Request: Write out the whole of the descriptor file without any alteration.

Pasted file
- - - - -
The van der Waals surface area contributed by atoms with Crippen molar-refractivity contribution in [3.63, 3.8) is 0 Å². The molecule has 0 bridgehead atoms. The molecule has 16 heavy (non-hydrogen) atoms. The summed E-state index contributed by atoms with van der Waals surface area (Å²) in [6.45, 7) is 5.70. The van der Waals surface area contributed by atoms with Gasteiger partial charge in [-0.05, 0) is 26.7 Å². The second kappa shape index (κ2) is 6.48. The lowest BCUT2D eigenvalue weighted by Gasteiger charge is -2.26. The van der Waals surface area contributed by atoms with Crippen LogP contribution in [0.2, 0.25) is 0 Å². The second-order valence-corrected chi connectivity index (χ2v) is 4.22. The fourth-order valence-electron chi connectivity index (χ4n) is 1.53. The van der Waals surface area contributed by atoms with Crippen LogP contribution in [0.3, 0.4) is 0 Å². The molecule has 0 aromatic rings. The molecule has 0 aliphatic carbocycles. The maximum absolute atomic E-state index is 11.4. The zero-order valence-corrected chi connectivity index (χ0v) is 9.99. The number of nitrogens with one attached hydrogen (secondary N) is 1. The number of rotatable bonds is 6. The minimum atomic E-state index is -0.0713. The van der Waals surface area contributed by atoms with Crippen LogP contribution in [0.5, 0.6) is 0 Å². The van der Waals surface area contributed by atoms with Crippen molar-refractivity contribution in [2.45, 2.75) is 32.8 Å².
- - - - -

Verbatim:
The van der Waals surface area contributed by atoms with Crippen molar-refractivity contribution in [3.63, 3.8) is 0 Å². The molecule has 0 bridgehead atoms. The molecule has 16 heavy (non-hydrogen) atoms. The summed E-state index contributed by atoms with van der Waals surface area (Å²) in [6.45, 7) is 5.70. The van der Waals surface area contributed by atoms with Gasteiger partial charge in [-0.05, 0) is 26.7 Å². The second kappa shape index (κ2) is 6.48. The lowest BCUT2D eigenvalue weighted by Gasteiger charge is -2.26. The van der Waals surface area contributed by atoms with Crippen LogP contribution in [0.2, 0.25) is 0 Å². The second-order valence-corrected chi connectivity index (χ2v) is 4.22. The fourth-order valence-electron chi connectivity index (χ4n) is 1.53. The van der Waals surface area contributed by atoms with Crippen LogP contribution in [0.3, 0.4) is 0 Å². The molecule has 0 aromatic rings. The molecule has 0 aliphatic carbocycles. The maximum absolute atomic E-state index is 11.4. The zero-order valence-corrected chi connectivity index (χ0v) is 9.99. The number of nitrogens with one attached hydrogen (secondary N) is 1. The number of rotatable bonds is 6. The minimum atomic E-state index is -0.0713. The van der Waals surface area contributed by atoms with Crippen LogP contribution in [0.5, 0.6) is 0 Å². The van der Waals surface area contributed by atoms with Crippen molar-refractivity contribution in [2.45, 2.75) is 32.8 Å².